How to Make a Sign

posted by Scott Schaeffer-Duffy on August 23rd, 2005

When it’s time to hold a demonstration, use signs and banners that are readable, neat, and attractive.

Art stores sell a product called foamcore that is much more durable than posterboard, which disintegrates in the rain and flaps in the wind.

Banners, made of white sheets folded lengthwise, are great in rainy or windless situations, but require more effort to hold.

Lettering and artwork should be in acrylic paint, because it is brilliant and waterproof. Magic markers stink. They are too thin, streaky, and pale.

Which signs can you read? Letters on a poster or banner should be at least 3 in x 6 in. The best test for legibility is to stand 30 feet away from your signs and try to read them. Consider how little time drivers have to take in your message.

Thickness and spacing of letters is important. Use a T-square to lay out your message neatly. If you absolutely cannot draw neat letters, buy stick-on labels, and consider using black foamcore with white letters. This can be very effective.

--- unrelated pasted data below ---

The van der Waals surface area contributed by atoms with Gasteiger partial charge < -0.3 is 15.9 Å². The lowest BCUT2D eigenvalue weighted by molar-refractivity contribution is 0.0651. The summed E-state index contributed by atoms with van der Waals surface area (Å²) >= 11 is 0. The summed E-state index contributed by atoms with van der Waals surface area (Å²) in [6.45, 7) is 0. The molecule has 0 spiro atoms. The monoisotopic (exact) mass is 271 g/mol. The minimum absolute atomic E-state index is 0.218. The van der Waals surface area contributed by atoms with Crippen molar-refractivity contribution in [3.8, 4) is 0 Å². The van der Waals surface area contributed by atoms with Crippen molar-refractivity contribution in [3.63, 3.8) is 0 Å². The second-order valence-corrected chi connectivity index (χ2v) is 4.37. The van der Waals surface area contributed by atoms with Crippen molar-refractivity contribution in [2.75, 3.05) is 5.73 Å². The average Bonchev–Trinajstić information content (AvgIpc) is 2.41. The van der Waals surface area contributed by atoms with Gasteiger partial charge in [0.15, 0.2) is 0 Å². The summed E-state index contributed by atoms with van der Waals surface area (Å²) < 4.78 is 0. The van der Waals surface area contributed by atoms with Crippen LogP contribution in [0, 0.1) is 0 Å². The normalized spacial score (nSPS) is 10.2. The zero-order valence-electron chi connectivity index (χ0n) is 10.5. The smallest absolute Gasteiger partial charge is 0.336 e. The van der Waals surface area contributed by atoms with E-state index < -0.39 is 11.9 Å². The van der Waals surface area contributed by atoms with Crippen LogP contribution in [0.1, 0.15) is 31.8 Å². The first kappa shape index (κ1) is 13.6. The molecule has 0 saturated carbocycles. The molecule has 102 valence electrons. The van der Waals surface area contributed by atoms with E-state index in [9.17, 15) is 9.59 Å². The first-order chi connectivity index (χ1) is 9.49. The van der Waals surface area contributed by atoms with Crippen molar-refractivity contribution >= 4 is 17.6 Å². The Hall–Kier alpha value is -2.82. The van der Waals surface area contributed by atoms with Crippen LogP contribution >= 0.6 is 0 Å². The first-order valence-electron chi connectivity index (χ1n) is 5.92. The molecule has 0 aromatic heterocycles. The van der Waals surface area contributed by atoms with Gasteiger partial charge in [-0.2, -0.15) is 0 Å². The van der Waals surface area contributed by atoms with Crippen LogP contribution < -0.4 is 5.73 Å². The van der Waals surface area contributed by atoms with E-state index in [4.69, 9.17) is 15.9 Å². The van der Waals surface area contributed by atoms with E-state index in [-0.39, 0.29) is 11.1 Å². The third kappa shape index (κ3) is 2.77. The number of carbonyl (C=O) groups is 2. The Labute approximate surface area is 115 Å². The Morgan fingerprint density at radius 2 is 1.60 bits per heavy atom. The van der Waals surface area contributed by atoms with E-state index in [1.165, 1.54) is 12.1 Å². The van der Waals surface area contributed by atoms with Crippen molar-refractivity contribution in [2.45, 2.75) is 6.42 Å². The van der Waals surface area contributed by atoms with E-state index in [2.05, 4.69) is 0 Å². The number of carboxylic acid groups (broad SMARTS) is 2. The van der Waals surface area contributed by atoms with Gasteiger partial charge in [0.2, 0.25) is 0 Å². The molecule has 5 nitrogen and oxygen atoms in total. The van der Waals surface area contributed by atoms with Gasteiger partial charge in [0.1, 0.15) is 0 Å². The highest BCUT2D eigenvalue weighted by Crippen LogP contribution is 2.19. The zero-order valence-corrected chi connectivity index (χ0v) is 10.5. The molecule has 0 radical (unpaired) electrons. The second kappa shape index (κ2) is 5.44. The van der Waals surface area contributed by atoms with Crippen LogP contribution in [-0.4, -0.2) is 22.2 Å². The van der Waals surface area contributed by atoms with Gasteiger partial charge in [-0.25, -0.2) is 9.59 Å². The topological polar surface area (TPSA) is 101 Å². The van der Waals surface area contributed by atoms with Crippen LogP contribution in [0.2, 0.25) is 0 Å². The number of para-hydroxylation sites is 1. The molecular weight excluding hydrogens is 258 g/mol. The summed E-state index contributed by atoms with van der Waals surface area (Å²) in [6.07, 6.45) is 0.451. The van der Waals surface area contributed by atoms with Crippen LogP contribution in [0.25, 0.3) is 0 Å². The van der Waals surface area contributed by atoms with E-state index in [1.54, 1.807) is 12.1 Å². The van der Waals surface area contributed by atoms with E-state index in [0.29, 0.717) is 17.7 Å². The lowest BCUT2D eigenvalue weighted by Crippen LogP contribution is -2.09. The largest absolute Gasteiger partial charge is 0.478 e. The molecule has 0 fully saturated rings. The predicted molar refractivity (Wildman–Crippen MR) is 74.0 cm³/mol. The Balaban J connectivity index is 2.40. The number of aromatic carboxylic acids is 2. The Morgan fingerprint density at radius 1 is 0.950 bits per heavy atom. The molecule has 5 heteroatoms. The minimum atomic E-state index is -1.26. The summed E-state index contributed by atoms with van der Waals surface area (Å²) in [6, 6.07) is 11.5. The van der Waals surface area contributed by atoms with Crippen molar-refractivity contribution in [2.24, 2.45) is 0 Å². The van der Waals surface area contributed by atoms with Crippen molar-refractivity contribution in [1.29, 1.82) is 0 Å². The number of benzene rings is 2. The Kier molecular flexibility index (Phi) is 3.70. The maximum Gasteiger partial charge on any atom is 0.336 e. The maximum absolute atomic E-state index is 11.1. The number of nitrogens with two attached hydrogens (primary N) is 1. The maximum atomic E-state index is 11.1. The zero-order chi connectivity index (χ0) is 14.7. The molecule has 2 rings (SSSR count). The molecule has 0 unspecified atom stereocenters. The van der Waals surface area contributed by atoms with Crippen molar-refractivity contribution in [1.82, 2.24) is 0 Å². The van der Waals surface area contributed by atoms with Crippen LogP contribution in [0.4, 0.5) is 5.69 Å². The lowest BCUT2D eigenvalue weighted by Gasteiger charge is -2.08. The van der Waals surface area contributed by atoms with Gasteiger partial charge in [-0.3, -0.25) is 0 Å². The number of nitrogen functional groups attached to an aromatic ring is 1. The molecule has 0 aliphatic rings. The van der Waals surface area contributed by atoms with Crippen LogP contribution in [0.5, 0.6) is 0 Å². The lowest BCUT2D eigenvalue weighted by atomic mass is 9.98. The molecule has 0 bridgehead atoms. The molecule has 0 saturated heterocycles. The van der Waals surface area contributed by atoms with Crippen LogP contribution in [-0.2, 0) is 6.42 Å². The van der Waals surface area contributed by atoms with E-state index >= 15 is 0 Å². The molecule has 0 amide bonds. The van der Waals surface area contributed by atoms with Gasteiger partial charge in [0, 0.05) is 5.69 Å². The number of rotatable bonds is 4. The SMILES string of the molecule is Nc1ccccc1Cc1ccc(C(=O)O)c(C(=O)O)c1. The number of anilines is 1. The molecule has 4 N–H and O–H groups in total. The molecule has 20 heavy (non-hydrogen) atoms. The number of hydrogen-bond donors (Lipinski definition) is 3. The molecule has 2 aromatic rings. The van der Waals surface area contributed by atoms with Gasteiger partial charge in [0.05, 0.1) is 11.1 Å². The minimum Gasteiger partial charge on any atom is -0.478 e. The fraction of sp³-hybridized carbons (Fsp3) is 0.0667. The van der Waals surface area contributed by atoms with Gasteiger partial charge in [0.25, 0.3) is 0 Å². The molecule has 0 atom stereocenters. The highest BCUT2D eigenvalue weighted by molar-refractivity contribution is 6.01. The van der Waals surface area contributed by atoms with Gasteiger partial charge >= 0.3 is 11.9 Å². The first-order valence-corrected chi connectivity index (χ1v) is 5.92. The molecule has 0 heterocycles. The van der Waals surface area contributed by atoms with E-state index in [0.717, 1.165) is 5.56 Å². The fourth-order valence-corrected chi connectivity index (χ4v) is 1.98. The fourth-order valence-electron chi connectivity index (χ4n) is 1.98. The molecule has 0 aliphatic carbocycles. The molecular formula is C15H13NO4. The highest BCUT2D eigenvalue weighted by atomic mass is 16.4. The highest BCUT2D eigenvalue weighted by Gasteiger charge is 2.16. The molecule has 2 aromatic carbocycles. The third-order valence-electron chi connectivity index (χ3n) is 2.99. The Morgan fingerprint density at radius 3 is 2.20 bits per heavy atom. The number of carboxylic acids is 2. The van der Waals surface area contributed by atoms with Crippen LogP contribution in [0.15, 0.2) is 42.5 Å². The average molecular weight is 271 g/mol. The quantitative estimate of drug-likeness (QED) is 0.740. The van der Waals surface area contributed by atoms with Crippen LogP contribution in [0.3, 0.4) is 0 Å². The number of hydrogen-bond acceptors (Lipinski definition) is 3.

Artwork is helpful, but must be identifiable. Use bold strokes and vibrant colors. Don’t be shy about copying great masters, icons, or graphic art. We’ve used Francisco Goya, Vincent Van Gogh, Ade Bethune, and Matt Groening to good effect.

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2 Comments

  1. On August 24, 2005 at 13:59 David Gardner said:

    What you can try is laying out your sign on your computer, print it out on regular paper and then take it to Kinkos and have them blow it up to something like 22 inches by 44 inches which can then be glued to foam board.

  2. On November 17, 2005 at 00:17 Mike (Worcester) said:

    David–Paper signs work great in LA, but out here where it rains, they’re not so good.

    If you’re using foamcore, and one side is mostly paint-covered and the other is not, and some rain gets on it, it will warp a bit. Not so much as to be ugly, though. A way to prevent this is to make all your foam-core signs double-sided if you think you might use them in the rain, and try to have roughly equal paint coverage on each side.